by Long Hwa-shu
“You do what you are told to do. It’s your duty,” said Brian Riegler who has just resumed his duties as principal of Waukegan High School after 10 months away from school to serve in Afghanistan as a naval officer during which he was awarded a Purple Heart.
Those patriotic words could easily be fitting advice to his students.
Riegler, 48, a commander in the Navy Reserves, came back to the school, during which on Aug. 7, 2015, he was injured in an insurgent attack at the base in Kabul where he was stationed. A suicide bomber drove to the base that night igniting the bomb, killing one soldier and injuring several others.
“I was within 50 yards of the explosion and thrown against a concrete wall,” recalled Riegler who received severe traumatc concussions to his head, for which he was awarded the Purple Heart.
“At the time I didn’t know about my injuries. I was helping to secure the place because I felt I had a job to do,” said Riegler who was later hospitalized. The injuries, followed by continuing treatment and recovery, kept pushing back his date of return. Originally, he was scheduled to be back in the fall of 2015.
His injuries taught him to appreciate life more, said Riegler who received his boot camp training at Great Lakes Naval Station in 1986. His deployment to Afghanistan was his fifth since 1991. He had been to Kuwait for Desert Storm, Kosovo, England and Iraq as an intelligence officer.
“You go where you’re ordered to go,” said Riegler, his voice firm and decisive.
“But it’s good to be home. I’m reconnecting with my family, friends and associates,” he said of his transition from the war zone to civilian life which at times is trying.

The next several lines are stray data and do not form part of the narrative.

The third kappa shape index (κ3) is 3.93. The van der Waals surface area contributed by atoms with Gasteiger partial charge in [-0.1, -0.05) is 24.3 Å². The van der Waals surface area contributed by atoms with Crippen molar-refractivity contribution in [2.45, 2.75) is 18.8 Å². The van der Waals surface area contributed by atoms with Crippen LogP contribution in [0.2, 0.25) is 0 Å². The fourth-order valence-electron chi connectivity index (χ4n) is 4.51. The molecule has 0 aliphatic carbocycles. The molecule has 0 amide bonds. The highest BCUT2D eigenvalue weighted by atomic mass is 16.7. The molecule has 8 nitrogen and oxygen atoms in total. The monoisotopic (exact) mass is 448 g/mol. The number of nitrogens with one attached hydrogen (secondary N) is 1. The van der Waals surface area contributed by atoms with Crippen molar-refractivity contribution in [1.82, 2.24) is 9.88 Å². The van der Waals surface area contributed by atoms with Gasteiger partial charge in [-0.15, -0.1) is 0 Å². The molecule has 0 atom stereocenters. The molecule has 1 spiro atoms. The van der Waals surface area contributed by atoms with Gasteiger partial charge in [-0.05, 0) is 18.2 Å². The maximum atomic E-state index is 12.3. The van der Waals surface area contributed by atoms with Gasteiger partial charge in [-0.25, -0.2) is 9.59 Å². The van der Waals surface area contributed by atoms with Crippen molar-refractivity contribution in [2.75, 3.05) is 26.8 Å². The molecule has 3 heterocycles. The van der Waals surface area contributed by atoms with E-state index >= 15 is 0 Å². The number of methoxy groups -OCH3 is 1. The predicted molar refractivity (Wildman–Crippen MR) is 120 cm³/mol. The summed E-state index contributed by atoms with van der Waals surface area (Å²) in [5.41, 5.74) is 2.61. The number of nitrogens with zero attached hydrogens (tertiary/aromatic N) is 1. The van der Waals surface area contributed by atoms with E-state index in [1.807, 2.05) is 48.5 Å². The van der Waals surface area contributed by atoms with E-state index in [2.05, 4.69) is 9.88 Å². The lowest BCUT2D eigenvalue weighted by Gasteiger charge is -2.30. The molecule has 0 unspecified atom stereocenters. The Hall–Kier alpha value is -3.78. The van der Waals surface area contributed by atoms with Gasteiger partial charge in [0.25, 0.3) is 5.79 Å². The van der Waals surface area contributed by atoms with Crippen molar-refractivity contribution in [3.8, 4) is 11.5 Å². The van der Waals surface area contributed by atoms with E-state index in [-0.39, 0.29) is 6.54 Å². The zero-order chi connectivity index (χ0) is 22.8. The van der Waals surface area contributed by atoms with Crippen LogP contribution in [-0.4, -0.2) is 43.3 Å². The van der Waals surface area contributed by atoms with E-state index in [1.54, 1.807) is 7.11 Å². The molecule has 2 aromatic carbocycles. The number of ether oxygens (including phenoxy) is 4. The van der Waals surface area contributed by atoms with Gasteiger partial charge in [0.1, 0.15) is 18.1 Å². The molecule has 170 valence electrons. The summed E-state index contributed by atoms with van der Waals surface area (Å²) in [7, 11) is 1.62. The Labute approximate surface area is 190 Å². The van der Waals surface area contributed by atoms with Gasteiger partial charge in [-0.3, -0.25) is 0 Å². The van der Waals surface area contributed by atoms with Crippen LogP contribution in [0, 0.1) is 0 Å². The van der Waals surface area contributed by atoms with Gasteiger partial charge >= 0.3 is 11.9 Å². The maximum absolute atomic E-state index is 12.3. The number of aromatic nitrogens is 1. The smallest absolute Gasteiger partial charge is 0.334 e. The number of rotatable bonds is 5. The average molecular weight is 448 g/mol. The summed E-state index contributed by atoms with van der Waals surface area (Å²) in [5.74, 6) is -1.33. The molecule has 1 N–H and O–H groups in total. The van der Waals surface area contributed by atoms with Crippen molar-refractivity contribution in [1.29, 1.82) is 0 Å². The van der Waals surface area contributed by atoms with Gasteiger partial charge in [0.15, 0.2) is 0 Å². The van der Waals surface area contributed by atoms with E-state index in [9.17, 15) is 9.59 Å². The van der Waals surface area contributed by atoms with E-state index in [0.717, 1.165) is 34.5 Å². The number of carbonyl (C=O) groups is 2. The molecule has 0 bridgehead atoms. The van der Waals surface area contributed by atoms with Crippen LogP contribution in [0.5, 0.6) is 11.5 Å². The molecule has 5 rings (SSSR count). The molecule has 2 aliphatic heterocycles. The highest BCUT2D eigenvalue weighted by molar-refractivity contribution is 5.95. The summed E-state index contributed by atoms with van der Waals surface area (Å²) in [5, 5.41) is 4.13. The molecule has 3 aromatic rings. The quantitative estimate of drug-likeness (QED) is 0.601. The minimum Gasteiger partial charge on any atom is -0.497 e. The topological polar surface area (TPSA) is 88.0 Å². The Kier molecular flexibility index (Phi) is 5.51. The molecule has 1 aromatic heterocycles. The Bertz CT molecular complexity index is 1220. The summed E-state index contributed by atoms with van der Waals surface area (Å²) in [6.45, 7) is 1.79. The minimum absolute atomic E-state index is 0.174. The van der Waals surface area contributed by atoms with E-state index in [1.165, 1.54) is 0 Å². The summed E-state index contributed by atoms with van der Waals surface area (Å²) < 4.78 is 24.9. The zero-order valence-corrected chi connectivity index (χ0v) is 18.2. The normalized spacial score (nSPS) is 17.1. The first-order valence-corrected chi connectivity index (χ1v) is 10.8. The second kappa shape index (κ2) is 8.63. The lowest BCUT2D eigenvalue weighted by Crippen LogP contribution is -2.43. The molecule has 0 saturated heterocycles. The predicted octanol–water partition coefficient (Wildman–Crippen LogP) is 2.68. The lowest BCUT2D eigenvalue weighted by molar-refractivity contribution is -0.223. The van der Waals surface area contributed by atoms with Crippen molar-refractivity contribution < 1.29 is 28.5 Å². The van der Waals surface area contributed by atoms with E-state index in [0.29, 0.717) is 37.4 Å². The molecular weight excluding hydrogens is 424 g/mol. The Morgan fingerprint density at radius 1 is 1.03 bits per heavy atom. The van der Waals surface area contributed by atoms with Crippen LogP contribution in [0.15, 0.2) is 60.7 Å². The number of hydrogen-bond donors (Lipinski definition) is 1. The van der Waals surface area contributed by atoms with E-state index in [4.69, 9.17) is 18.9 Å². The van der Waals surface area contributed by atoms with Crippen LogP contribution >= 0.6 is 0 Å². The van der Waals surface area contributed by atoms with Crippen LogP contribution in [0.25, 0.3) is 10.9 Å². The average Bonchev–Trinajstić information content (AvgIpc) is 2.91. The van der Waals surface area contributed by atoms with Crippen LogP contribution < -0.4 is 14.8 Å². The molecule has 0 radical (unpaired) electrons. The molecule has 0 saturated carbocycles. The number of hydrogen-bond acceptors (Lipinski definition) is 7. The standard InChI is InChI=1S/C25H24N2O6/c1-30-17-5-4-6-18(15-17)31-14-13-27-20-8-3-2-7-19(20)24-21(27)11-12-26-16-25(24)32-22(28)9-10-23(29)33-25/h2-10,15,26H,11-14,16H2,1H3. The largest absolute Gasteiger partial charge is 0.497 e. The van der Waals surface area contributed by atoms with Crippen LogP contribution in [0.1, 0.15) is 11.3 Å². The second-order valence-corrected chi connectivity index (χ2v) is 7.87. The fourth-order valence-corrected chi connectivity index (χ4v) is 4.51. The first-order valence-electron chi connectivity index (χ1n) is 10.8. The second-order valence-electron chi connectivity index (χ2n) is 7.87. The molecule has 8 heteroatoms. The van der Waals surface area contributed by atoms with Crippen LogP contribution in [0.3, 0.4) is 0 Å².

“I appreciate life more than ever. Life is short. You don’t know how long you’re going to live,” he philosophized.
Riegler, who grew up in Orland Park, received his B.A. degree in history and geography from Valparaiso University, and a master’s degree in education from Northern Illinois University. He went on for a program that trains school superintendents at the University of Illinois.
“It’s a big job,” Riegler said of his position as the principal of Waukegan High School which has two campuses at Brookside and Washington with a total enrollment of nearly 4,600 students. He is in his fourth year as the school chief.
On the day of his return to school at 7 a.m. on Tuesday, he was saluted by a contingent of more than 100 cadets from the school’s Junior ROTC program. The cadets, resplendent in their uniforms, gave him a hero’s welcome. Riegler who did not wish to make a fuss about his return was deeply moved.
The school’s Junior ROTC program, he said, is marking its 100th year this year. It is the largest among public schools in the country.
“It’s a program that makes a man out of you,” he said.
Back on the job, Riegler pointed out that he is trying to keep track of things he left behind and do his upmost to make the school the best possible around.
“It’s a big job and I’m here to do it. It’s my obligation,” he said while giving thanks to those who took care of the school while he was away.